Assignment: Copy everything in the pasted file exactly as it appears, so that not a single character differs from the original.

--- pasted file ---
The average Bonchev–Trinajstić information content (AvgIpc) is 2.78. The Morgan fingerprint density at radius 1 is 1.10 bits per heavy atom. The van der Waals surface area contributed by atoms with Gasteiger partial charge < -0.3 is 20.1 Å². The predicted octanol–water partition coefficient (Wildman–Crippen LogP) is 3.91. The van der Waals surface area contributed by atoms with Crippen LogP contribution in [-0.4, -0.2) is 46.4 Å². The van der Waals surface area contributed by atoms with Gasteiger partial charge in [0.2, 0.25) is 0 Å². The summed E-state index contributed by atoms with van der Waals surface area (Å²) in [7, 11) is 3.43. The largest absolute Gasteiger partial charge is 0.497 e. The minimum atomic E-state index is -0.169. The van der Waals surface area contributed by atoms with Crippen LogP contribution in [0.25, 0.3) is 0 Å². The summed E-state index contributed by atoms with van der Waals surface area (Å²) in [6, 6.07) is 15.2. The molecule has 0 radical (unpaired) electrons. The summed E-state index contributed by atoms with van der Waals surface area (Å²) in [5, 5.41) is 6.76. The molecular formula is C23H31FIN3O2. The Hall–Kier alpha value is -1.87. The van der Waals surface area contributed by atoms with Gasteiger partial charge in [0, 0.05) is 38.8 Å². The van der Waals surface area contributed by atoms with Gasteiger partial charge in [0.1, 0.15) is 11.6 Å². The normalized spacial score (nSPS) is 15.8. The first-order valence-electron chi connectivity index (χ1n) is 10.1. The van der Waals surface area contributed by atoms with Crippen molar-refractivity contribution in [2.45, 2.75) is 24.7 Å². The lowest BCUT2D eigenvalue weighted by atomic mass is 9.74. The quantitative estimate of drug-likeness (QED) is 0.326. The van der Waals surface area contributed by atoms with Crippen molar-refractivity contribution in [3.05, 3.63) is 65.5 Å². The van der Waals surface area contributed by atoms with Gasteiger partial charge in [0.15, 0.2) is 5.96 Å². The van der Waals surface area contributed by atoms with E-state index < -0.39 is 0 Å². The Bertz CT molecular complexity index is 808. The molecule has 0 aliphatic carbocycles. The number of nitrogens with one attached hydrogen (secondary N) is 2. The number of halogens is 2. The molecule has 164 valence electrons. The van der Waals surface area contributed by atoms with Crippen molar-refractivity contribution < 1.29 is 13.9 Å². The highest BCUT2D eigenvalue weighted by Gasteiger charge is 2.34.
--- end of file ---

The average Bonchev–Trinajstić information content (AvgIpc) is 2.78. The Morgan fingerprint density at radius 1 is 1.10 bits per heavy atom. The van der Waals surface area contributed by atoms with Gasteiger partial charge < -0.3 is 20.1 Å². The predicted octanol–water partition coefficient (Wildman–Crippen LogP) is 3.91. The van der Waals surface area contributed by atoms with Crippen LogP contribution in [-0.4, -0.2) is 46.4 Å². The van der Waals surface area contributed by atoms with Gasteiger partial charge in [0.2, 0.25) is 0 Å². The summed E-state index contributed by atoms with van der Waals surface area (Å²) in [7, 11) is 3.43. The largest absolute Gasteiger partial charge is 0.497 e. The minimum atomic E-state index is -0.169. The van der Waals surface area contributed by atoms with Crippen LogP contribution in [0.25, 0.3) is 0 Å². The summed E-state index contributed by atoms with van der Waals surface area (Å²) in [6, 6.07) is 15.2. The molecule has 0 radical (unpaired) electrons. The summed E-state index contributed by atoms with van der Waals surface area (Å²) in [5, 5.41) is 6.76. The molecular formula is C23H31FIN3O2. The Hall–Kier alpha value is -1.87. The van der Waals surface area contributed by atoms with Gasteiger partial charge in [0, 0.05) is 38.8 Å². The van der Waals surface area contributed by atoms with Gasteiger partial charge in [0.1, 0.15) is 11.6 Å². The normalized spacial score (nSPS) is 15.8. The first-order valence-electron chi connectivity index (χ1n) is 10.1. The van der Waals surface area contributed by atoms with Crippen molar-refractivity contribution in [2.45, 2.75) is 24.7 Å². The lowest BCUT2D eigenvalue weighted by atomic mass is 9.74. The quantitative estimate of drug-likeness (QED) is 0.326. The van der Waals surface area contributed by atoms with Crippen molar-refractivity contribution in [3.05, 3.63) is 65.5 Å². The van der Waals surface area contributed by atoms with Gasteiger partial charge in [0.15, 0.2) is 5.96 Å². The van der Waals surface area contributed by atoms with E-state index < -0.39 is 0 Å². The Bertz CT molecular complexity index is 808. The molecule has 0 aliphatic carbocycles. The number of nitrogens with one attached hydrogen (secondary N) is 2. The number of halogens is 2. The molecule has 164 valence electrons. The van der Waals surface area contributed by atoms with Crippen molar-refractivity contribution < 1.29 is 13.9 Å². The highest BCUT2D eigenvalue weighted by Gasteiger charge is 2.34.